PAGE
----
Australia is facing one of the worst skills crises in the nation’s history, a conference in Adelaide has heard.
“If the pandemic taught us anything,” said Minister for Skills and Training, Brendan O’Connor, “it’s that building sovereign capability is vital.”
The Minister was speaking via recorded message at the Cosmos Science City “Jobs of the Future” public forum which discussed among other thing, AI, technology, work practices and workplace culture.
“All of you would be familiar with the work of Carl Sagan, the astronomer, cosmologist, astrophysicist and TV host,” O’Connor told the audience. “Sagan’s legacy includes encouraging scientists to dream and discover.
“Imagination, he once said, will often carry us to worlds that never were, but without it, we go nowhere.
“Imagination is at the heart of the jobs of the future, and while it’s hard for any of us to precisely imagine what new skills are required beyond the near-term, the very process of imagining is what brings those new skills about.”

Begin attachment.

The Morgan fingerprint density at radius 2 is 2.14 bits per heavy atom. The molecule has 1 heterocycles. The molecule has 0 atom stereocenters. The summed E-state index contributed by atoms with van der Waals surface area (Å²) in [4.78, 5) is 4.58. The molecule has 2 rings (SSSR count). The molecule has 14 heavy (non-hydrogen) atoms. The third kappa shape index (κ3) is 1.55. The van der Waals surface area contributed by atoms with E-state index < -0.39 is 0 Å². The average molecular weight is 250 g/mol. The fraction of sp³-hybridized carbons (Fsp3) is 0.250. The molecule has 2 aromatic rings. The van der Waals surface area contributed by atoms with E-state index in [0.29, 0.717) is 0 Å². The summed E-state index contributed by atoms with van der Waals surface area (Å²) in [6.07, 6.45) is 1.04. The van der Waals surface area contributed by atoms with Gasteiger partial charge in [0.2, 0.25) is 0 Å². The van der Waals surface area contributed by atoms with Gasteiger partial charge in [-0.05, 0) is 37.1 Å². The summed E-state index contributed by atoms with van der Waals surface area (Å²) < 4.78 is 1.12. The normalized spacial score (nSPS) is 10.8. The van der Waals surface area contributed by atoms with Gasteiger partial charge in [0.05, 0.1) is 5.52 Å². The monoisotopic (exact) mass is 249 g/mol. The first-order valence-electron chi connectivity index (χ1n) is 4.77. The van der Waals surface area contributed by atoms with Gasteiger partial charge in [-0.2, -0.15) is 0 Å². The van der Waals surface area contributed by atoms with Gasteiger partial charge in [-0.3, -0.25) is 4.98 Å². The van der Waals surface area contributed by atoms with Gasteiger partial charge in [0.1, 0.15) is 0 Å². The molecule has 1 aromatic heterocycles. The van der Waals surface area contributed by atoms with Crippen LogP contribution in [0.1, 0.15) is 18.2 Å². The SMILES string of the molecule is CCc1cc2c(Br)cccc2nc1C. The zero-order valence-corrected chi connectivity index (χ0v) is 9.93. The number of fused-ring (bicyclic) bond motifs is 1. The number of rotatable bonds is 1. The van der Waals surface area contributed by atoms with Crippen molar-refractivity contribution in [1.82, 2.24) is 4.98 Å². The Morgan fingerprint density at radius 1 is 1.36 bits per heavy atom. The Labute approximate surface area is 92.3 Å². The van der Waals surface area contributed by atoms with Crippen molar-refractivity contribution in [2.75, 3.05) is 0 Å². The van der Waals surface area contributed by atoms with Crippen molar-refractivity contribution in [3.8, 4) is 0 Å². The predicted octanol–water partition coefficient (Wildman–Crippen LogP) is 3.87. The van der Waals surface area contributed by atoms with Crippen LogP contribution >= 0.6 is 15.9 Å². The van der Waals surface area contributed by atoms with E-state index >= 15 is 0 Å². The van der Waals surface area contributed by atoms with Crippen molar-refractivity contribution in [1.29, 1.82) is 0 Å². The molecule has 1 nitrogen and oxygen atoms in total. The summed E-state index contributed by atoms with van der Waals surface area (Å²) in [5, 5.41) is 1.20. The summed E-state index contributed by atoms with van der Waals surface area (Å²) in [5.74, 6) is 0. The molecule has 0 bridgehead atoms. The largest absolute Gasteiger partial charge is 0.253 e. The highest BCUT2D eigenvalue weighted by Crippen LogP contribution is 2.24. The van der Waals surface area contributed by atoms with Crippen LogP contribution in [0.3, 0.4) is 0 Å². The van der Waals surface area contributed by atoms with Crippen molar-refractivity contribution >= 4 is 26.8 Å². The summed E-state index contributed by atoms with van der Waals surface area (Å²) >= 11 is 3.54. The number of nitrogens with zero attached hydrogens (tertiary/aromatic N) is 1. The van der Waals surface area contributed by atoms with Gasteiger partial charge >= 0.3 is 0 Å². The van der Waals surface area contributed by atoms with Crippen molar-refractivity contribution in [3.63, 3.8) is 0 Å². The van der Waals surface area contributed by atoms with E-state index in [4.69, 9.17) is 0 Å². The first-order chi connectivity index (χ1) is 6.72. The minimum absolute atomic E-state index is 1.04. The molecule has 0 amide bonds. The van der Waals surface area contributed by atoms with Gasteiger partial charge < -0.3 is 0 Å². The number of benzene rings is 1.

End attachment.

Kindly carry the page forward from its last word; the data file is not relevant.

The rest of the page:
O’Connor says the government was shocked at the state of skills development when it came to power.
“Upon entering government last year, we inherited a massive skills crisis. The current skills priorities shows that the occupations in shortage nearly doubled, jumping from 153 to 286 in only a year.
“To put it bluntly, we’re facing one of the worst skills crisis in our nation’s history.”
“You don’t need a crystal ball to know what we need more technical and scientific skills to successfully transform the economy to become net zero.
“More and more, we’re going to see the need for collaboration between our tertiary sectors, between VET and universities, functioning together.
“Skills requirements for jobs are evolving more and more. We need higher level of skills which combine both practical and knowledge-based skill acquisition.
“Boosting science and tech skills is not a nice to have. It is vital to building a stronger, more competitive nation and a stronger, more secure economy with greater opportunity for all.”
Other speakers at the forum were:
- Dr Andreas Cebulla, Associate Professor in the Future of Work at the Flinders University Australian Industrial Transformation Institute;
- Dr Ruchi Sinha, an Associate Professor of Organisational Behaviour at the University of South Australia Business School;
- Dr Charlie Hargroves, a Senior Lecturer with the Entrepreneurship, Commercialisation and Innovation Centre (ECIC) at the Adelaide Business School;
- Dr Paul Wang, a Senior Bioinformatician at the South Australian Genomics Centre (SAGC), at the South Australian Health and Medical Research Institute.
The full forum is available below.